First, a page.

I Have This Old Gun: Winchester Model 42 In .410 Bore

During the first half of the 20th century, Winchester had solidified itself as one of the best known and respected firearm manufacturers in the United States. During this period, its long guns were known for hand-crafted quality and finish, something that changed when the company simplified its production practices in 1964. While the firearms made after the 1964 change were just as functional as those made previously, the craftsmenship and build quality were noticeably diminished, and some models were discontinued entirely, resulting in the increased demand and collector value of the pre-1964 Winchester arms.

An old Winchester catalog advertisement for its Model 42 pump-action shotgun in .410 bore.

Of the many models made prior to the 1964 change, one was the Winchester Model 42 shotgun chambered in .410 bore. The Model 42 was designed in 1932 was basically as a scaled down version of the successful Winchester Model 12 pump-action shotgun but was significantly lighter and more handy due to its smaller design and chambering in .410 bore, instead of 12-ga. like the Model 12. When the Model 42 was launched in 1933, the same year as the introduction of the 3" .410 bore shotshell by Winchester, it was the first shotgun specifically designed around the 3" .410 bore.   

Shooting a Model 42 on the range.

The Model 42 was marketed as "Everyone's Sweetheart" due to its light weight and lighter recoil, which made it far more easier to handle than the larger Model 12 it was based on. That time was also difficult for Winchester's business, as the market was suffering from the effects of the Great Depression and sales were limited. Despite that, the Model 42 gained popularity as a sporting shotgun for its ease of use and handling. The .410 bore exerts much less recoil compared to 12- and 20-ga., and the pump-action of the Winchester design was fast, making the Model 42 a shotgun that was easy to keep on target and quick to reload.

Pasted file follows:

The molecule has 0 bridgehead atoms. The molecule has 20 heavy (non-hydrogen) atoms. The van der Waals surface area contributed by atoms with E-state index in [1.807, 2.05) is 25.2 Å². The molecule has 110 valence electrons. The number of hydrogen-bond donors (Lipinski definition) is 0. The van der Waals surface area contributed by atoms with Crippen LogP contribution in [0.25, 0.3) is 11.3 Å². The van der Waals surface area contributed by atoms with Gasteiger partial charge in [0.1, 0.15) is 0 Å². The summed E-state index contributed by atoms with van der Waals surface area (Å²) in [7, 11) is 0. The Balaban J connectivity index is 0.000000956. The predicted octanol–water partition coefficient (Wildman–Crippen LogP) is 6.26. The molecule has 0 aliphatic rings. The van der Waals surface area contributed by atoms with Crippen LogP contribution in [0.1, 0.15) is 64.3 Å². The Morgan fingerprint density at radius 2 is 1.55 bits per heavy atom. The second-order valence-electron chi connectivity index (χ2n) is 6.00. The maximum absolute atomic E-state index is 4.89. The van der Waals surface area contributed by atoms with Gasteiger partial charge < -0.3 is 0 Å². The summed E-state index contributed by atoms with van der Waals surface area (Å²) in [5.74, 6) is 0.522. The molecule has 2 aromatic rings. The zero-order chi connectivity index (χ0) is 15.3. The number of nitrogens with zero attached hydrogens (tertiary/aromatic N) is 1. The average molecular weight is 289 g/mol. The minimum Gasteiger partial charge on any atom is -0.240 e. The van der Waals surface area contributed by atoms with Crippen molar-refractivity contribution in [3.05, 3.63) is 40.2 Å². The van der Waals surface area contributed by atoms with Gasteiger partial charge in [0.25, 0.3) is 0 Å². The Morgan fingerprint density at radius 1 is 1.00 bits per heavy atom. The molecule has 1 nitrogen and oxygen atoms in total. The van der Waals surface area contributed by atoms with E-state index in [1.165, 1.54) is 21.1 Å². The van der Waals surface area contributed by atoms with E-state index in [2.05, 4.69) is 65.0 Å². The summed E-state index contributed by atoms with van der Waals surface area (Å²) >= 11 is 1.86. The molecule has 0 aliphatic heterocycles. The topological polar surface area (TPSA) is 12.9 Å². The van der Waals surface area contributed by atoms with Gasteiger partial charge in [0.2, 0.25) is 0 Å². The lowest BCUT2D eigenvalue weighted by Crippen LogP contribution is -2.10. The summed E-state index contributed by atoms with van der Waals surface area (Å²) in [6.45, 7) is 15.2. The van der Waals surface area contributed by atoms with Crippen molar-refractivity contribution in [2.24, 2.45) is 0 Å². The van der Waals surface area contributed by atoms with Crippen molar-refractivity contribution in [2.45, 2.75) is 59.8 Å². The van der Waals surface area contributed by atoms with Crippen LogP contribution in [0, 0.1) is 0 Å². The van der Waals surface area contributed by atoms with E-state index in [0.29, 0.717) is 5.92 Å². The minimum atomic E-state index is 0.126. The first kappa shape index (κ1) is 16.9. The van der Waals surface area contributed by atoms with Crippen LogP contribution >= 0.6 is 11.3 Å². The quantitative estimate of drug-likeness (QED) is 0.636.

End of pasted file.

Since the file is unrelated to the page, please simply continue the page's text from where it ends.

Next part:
A period catalog advertisement showing some of the different versions of the Model 42.

Despite the Model 42's smaller size, its fore-end mounted to the slide was larger than what was found on the Model 12 with a ribbed corn-cob shape reminiscent of the style found on John Browning designed 1890s pump-action shotguns or the subsequent Winchester .22-cal. rifles. As pump-action shotgun, it was fed from a five-round tubular magazine, which was loaded through a port at the bottom of the receiver in the same style found on many other pump-action shotguns today. During its production run, the Model 42 was made in a wide number of configurations, including trap, skeet, pigeon and deluxe versions.

A period catalog advertisement showing the Cutts compensator as a factory add-on option, which is the rarest example. 

More ornate versions included beautifully crafted scenes engraved into the receiver. More specialized variations included features like ventilated ribs, with the rarest variation including a factory mounted Cutts compensator, of which only around 60 examples were made. During its production run a little more than 160,000 were made, before it was discontinued in 1963 prior to Winchester's 1964 production change. As a result, the collector value of the Model 42 increased, and has continued to increase over time. In later years, Winchester released small batches of Japanese made Model 42s, which have also increased in value due to their discontinuation as well.        

To watch complete segments of past episodes of American Rifleman TV, go to americanrifleman.org/artv. For all-new episodes of ARTV, tune in Wednesday nights to Outdoor Channel 8:30 p.m. and 11:30 p.m. EST.


Ranger Point Precision Comet Muzzle Brake
Ranger Point Precision Comet Muzzle Brake

Preview: Ranger Point Precision Comet Muzzle Brake

Threaded-barreled, “tactical” lever guns are experiencing a boom in popularity right now, and Ranger Point Precision has a line of screw-on Comet muzzle brakes to accommodate many of the most popular models from Henry, Marlin and Rossi.

Rifleman Q&A: Roos Underhammer Muzzleloader

From the archives of American Rifleman, read about a German-made, upside-down built, small-bore muzzleloader.

Benelli M4: A Do-It-All Shotgun For Military & Commercial Use

The Italian designed Benelli M4 semi-automatic shotgun has served alongside the members of the United States Marine Corps for over the past two decades, and is also a popular commercial option.

Review: Staccato 2011 P

The M1911 is now well into its second century of production, though many features of the design have been contemporized, including 9 mm Luger variants with double-stack magazine such as the Staccato 2011 P tested here, which is one of five M1911-style models made by Texas-based Staccato, the successor to STI International.

Barrett Firearms Non-Fungible Tokens Coming Soon

Digital Arms has entered into a long-term agreement with Barrett Firearms Manufacturing to develop and market Barrett-branded, Non-Fungible Tokens (NFTs).

NRA Gun of the Week: SIG Sauer CROSS

On this week’s “Gun of the Week” video preview, American Rifleman staff tell about the CROSS, a U.S.-made hybrid bolt-action rifle from SIG Sauer.


Get the best of American Rifleman delivered to your inbox.